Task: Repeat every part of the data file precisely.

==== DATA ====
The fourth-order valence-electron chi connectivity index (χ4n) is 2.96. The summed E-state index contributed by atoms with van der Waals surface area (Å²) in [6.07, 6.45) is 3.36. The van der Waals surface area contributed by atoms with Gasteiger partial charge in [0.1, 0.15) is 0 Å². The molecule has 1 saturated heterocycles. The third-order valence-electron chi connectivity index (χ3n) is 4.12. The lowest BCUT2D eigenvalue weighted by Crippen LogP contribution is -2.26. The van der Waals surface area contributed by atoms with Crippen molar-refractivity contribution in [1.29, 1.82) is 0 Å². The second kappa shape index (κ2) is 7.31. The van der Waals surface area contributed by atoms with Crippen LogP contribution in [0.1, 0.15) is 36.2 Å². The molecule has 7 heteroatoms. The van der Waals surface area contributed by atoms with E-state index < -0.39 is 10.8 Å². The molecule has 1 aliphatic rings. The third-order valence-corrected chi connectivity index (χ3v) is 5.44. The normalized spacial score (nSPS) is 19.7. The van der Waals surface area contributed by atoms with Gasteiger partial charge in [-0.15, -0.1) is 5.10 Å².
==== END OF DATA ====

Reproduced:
The fourth-order valence-electron chi connectivity index (χ4n) is 2.96. The summed E-state index contributed by atoms with van der Waals surface area (Å²) in [6.07, 6.45) is 3.36. The van der Waals surface area contributed by atoms with Gasteiger partial charge in [0.1, 0.15) is 0 Å². The molecule has 1 saturated heterocycles. The third-order valence-electron chi connectivity index (χ3n) is 4.12. The lowest BCUT2D eigenvalue weighted by Crippen LogP contribution is -2.26. The van der Waals surface area contributed by atoms with Crippen molar-refractivity contribution in [1.29, 1.82) is 0 Å². The second kappa shape index (κ2) is 7.31. The van der Waals surface area contributed by atoms with Crippen LogP contribution in [0.1, 0.15) is 36.2 Å². The molecule has 7 heteroatoms. The van der Waals surface area contributed by atoms with E-state index < -0.39 is 10.8 Å². The molecule has 1 aliphatic rings. The third-order valence-corrected chi connectivity index (χ3v) is 5.44. The normalized spacial score (nSPS) is 19.7. The van der Waals surface area contributed by atoms with Gasteiger partial charge in [-0.15, -0.1) is 5.10 Å².